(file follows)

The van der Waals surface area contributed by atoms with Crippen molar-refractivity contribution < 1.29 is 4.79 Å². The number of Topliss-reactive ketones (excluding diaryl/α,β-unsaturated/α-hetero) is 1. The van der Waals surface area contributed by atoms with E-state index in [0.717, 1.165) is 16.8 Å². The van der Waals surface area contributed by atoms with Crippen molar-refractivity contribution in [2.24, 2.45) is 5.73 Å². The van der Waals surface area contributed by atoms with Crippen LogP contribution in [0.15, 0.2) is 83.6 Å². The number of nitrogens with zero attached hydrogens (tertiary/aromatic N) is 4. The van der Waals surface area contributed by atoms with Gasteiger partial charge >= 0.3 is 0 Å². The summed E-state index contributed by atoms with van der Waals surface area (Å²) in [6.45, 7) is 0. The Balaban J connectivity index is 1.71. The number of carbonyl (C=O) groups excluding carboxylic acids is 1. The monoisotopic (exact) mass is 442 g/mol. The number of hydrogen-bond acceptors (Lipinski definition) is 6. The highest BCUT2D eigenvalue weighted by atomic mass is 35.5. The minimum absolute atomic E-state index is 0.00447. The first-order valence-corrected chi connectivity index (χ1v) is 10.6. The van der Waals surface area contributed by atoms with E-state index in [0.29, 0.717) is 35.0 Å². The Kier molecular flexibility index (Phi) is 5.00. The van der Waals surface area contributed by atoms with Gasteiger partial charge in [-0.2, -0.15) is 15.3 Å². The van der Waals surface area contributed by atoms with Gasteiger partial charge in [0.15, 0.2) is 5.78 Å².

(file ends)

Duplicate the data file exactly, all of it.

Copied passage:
The van der Waals surface area contributed by atoms with Crippen molar-refractivity contribution < 1.29 is 4.79 Å². The number of Topliss-reactive ketones (excluding diaryl/α,β-unsaturated/α-hetero) is 1. The van der Waals surface area contributed by atoms with E-state index in [0.717, 1.165) is 16.8 Å². The van der Waals surface area contributed by atoms with Crippen molar-refractivity contribution in [2.24, 2.45) is 5.73 Å². The van der Waals surface area contributed by atoms with Crippen LogP contribution in [0.15, 0.2) is 83.6 Å². The number of nitrogens with zero attached hydrogens (tertiary/aromatic N) is 4. The van der Waals surface area contributed by atoms with Gasteiger partial charge >= 0.3 is 0 Å². The summed E-state index contributed by atoms with van der Waals surface area (Å²) in [6.45, 7) is 0. The Balaban J connectivity index is 1.71. The number of carbonyl (C=O) groups excluding carboxylic acids is 1. The monoisotopic (exact) mass is 442 g/mol. The number of hydrogen-bond acceptors (Lipinski definition) is 6. The highest BCUT2D eigenvalue weighted by atomic mass is 35.5. The minimum absolute atomic E-state index is 0.00447. The first-order valence-corrected chi connectivity index (χ1v) is 10.6. The van der Waals surface area contributed by atoms with E-state index in [0.29, 0.717) is 35.0 Å². The Kier molecular flexibility index (Phi) is 5.00. The van der Waals surface area contributed by atoms with Gasteiger partial charge in [-0.2, -0.15) is 15.3 Å². The van der Waals surface area contributed by atoms with Gasteiger partial charge in [0.15, 0.2) is 5.78 Å².